RIO RANCHO – The City of Rio Rancho has received notification that, in the coming months, it will receive almost $2.5 million owed to it by the U.S. Army Corps of Engineers and federal government.
This payment stems from a 2007 reimbursable grant agreement with the USACE for the design and construction of an arsenic treatment facility needed to meet federal mandates. Per this agreement, approximately $6.5 million was owed to the city, based on available funding.
“Rio Rancho’s water has always been very good – the arsenic content is something that’s been from volcanic activity,” Mayor Gregg Hull said, knowing the proximity of several extinct volcanoes. “Cleaning it out was an EPA mandate; we cleaned it out.”
He said getting the money had been one of his priorities since he took office.
“I am very happy that, after many years of fighting for this money, we will now cross the finish line once this payment is received,” Hull said.
The city received $350,000 in 2009, $2.135 million in 2016, $500,000 in 2017 and a little more than $1 million in 2018 for partial reimbursements.
“Rio Rancho would not have received the total amount owed without the focused efforts of the city’s governing body members, city staff and city lobbyist,” Hull said. “I also want to acknowledge and thank our Congressional members and their staff, as well as USACE staff for their support.”
Hull said he was initially told pursuing remuneration for an unfunded mandate “was a fool’s errand,” and that he was throwing good money after bad.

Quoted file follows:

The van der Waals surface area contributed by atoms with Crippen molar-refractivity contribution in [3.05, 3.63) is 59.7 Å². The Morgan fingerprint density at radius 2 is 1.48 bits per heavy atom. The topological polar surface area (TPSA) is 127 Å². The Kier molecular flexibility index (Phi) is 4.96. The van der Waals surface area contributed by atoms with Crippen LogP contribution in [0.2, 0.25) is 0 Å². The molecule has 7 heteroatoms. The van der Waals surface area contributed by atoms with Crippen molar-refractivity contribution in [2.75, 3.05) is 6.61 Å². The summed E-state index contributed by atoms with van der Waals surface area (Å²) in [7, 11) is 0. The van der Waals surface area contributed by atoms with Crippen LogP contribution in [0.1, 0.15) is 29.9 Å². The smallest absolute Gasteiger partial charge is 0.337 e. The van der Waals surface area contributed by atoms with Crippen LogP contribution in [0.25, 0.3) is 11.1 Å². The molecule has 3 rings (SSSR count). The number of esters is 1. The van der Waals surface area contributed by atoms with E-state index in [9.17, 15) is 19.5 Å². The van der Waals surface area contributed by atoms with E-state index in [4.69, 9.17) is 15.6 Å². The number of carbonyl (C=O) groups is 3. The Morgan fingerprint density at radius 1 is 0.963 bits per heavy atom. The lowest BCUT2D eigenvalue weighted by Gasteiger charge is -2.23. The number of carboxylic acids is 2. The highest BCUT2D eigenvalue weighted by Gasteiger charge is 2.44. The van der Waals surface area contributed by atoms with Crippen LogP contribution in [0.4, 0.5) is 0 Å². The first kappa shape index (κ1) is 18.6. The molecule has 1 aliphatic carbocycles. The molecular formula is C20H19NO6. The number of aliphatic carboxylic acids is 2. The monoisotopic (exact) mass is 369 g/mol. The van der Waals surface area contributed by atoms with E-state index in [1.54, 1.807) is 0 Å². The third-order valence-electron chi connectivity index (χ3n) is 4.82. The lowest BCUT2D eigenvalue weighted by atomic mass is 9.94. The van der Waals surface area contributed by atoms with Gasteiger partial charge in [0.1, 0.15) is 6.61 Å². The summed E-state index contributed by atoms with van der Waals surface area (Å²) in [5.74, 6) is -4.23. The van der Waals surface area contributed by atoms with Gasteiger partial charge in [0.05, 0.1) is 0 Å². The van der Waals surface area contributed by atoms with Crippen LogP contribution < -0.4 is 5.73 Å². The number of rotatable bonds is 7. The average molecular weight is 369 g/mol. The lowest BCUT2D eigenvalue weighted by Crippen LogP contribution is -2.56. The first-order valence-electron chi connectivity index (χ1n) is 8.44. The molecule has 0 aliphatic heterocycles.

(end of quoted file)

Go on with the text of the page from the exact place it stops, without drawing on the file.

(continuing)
He said he was “just green enough” as he took office in 2014, hired a federal lobbyist “to keep an eye on all the legislation” for $210,000 and made two trips to the nation’s capital to get the ball rolling.
“In the first year, there was a lot of legwork, (requiring) changing the law that would allow us to get reimbursed – literally an act of Congress,” Hull explained. “It’s been slow progress, (but) in four years we’ve been able to recoup the $6.5 million.
“It’s a big win for the city and it puts this money back in place into the city coffers, where it belongs,” he said.
He answered a question he’s sure will come up: Why not use this money for police officers’ salaries?
“This is utility money and can only be used in the utility fund,” he said. “It’s been a bad debt, sitting on the city books.”
U.S. Sens. Tom Udall and Martin Heinrich, along with U.S. Rep. Ben Ray Luján and Gov.-Elect Michelle Lujan Grisham, announced last week that the Corps of Engineers had allocated about $10.5 million for water resources projects across New Mexico, including the money for Rio Rancho.
As a member of the Senate Appropriations Subcommittee on Energy and Water Development, Udall worked to secure the highest level of funding ever for the Army Corps of Engineers.
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